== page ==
How much slack is there when you put the tensioner. It probaly may need to be relpaced.
When i did the timing on my brothers i tensioned the pulley, then when i put the tensioner it made the belt even more tight.
 
not enough slack to pull it off by hand but enough for the belt to slip when you crank it manually
 
ya i just hope it's not me doing something wrong it is my first time so i guess it's expected thanks a lot I'm about to get off work i'll stay posted on it
 
I read a good article and it went something like this; get some long 90DEG needle nose pliers, cut the arms so their short otherwise you will hit the ac compressor and grind the ends so you can fit them in the tensioner pulley holes.

1- Remove the auto tensioner and compress it very slowly in a vise then when the holes are lined up insert a drill bit to keep it inline and reinstall it on the car.

2- Make sure the pivoting arm is against the auto tensioner and use your pliers to rotate the pulley CCW and put tension on it until you can freely slide the drill bit in the auto tensioner in and out, hold it there and torque the pulley bolt.

3- Rotate the engine a couple times and make sure your cam and crank timing marks are lined up then remove the pin and rotate some more and check the how much the auto tensioner is sticking out, it should be right in spec by doing it this way.

I did it about a week ago.

^^^ agreed, seeings how I used this method on a friends MX-3, although i didn't have the pulley problem mentioned above :), only I didn't use a drill bit :p I just had a small cotter pin ROFL

ya i just hope it's not me doing something wrong it is my first time so i guess it's expected thanks a lot I'm about to get off work i'll stay posted on it

Yep first one always has you on your toes, silly interference fit heads, good luck :D
 
II am able to get a good amount of tension on the belt but in the process of doing that the belt moves and either throws the block or the head off of time so what I end up with is a perfectly good tensioned built but timing off by a tooth or so.

http://www.dsmtuners.com/forums/newbie-forum/366362-timing-belt-question.html#post152162301

IMHO, The trick is in making sure you remove all the belt slack as you put it on.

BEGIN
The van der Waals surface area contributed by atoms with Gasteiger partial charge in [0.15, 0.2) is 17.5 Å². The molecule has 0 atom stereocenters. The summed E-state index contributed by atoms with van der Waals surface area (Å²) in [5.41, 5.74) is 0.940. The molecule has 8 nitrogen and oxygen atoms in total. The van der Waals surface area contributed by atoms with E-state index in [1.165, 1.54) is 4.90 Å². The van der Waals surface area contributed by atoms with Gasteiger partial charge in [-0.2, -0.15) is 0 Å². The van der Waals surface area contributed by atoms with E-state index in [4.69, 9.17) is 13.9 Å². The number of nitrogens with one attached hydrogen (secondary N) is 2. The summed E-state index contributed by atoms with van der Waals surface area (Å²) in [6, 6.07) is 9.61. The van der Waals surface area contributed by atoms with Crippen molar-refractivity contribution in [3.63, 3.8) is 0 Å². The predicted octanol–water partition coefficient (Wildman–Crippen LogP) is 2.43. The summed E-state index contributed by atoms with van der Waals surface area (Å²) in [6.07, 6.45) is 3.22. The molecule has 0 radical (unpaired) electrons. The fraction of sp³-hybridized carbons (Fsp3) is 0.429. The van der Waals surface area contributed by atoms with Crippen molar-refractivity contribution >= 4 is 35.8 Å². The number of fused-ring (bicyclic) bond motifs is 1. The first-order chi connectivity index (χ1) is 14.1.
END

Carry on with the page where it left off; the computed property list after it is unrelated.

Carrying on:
I like to start at the exhaust cam, put the belt on it and clip it into place so it won't slip.
Line the exhaust sprocket timing mark with the mating line between the head and rocker cover. On the intake sprocket back it up about a half tooth and put the belt on it and clip it. The half tooth is just to make it easier to get the belt on the sprocket (give you some slack but not too much). Now move the intake to it's timing mark and make sure the belt is tight. If you can move past the timing mark then it's not on right, fix it. Then clip the belt to this sprocket too so it doesn't move on you.

Do the same for each sprocket. Pull the belt as tight as you can, turn the sprocket counter clockwise a bit to ease getting the belt on and then turn it clockwise to it's mark to make sure it's tight and your on the right tooth.

After doing the crank, all the slack will be between the crank and exhaust sprockets and you take it up with the tensioner pulley, rotating it either clockwise or counterclockwise depending on the engine type to take up that slack and preload the timing belt.

None on the sprockets should move when you do because you have already taken up the slack between each. If your marks don't line up you slipped up somewhere. Start over.
 
Well is was definitely a process but I got it!!!! Only problem was I began to feel a lot more vibration in the cargo hmmmm.....The oil sprocket wasn't in the right revolution causing vibration haha took everything back off and did it again but this time it only took my a quarter of the time! Thanks a lot for the help.
 
Would it matter either way? I did a timing belt on my friends EVO and I spun the tensioner counterclock wise and everything lines up. How does it affect it if you spin it the wrong way?

James :dsm::talon::laser:
Probably way too late but if you have a 6bolt and you rotate the tentioner pulley counterwise the Back side of your tensioner pulley would end up sitting on top of the tensioner arm behind it causing it to grind and stretching your timing belt due to the stress put onto the timing belt